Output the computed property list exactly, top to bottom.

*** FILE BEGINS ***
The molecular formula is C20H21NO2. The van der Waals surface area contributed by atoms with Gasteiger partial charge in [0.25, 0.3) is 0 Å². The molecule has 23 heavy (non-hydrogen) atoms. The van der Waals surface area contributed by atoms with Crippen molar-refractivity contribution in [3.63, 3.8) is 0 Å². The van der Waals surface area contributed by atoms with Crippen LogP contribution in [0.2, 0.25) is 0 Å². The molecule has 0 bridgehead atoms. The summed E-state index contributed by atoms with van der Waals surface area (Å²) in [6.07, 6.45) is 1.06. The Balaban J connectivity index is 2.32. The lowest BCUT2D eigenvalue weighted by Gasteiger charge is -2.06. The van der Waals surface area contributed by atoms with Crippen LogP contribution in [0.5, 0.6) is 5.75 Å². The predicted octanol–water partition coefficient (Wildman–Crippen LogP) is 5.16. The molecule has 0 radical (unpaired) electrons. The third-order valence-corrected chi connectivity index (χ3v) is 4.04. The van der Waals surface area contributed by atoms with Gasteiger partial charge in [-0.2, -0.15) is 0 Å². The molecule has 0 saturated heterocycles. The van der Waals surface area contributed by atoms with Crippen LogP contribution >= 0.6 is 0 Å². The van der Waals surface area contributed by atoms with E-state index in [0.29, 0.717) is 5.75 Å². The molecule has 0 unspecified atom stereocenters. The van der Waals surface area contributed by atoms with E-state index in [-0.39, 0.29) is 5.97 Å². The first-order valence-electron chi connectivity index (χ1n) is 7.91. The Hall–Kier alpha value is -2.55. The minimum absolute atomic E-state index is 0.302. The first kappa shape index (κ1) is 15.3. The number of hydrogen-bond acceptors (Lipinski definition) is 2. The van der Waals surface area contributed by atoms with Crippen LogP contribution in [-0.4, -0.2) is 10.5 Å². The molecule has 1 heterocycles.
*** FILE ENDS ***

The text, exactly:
The molecular formula is C20H21NO2. The van der Waals surface area contributed by atoms with Gasteiger partial charge in [0.25, 0.3) is 0 Å². The molecule has 23 heavy (non-hydrogen) atoms. The van der Waals surface area contributed by atoms with Crippen molar-refractivity contribution in [3.63, 3.8) is 0 Å². The van der Waals surface area contributed by atoms with Crippen LogP contribution in [0.2, 0.25) is 0 Å². The molecule has 0 bridgehead atoms. The summed E-state index contributed by atoms with van der Waals surface area (Å²) in [6.07, 6.45) is 1.06. The Balaban J connectivity index is 2.32. The lowest BCUT2D eigenvalue weighted by Gasteiger charge is -2.06. The van der Waals surface area contributed by atoms with Crippen LogP contribution in [0.5, 0.6) is 5.75 Å². The predicted octanol–water partition coefficient (Wildman–Crippen LogP) is 5.16. The molecule has 0 radical (unpaired) electrons. The third-order valence-corrected chi connectivity index (χ3v) is 4.04. The van der Waals surface area contributed by atoms with Gasteiger partial charge in [-0.2, -0.15) is 0 Å². The molecule has 0 saturated heterocycles. The van der Waals surface area contributed by atoms with Crippen LogP contribution >= 0.6 is 0 Å². The van der Waals surface area contributed by atoms with E-state index in [0.29, 0.717) is 5.75 Å². The molecule has 0 unspecified atom stereocenters. The van der Waals surface area contributed by atoms with E-state index in [-0.39, 0.29) is 5.97 Å². The first-order valence-electron chi connectivity index (χ1n) is 7.91. The Hall–Kier alpha value is -2.55. The minimum absolute atomic E-state index is 0.302. The first kappa shape index (κ1) is 15.3. The number of hydrogen-bond acceptors (Lipinski definition) is 2. The van der Waals surface area contributed by atoms with Crippen LogP contribution in [-0.4, -0.2) is 10.5 Å². The molecule has 1 heterocycles.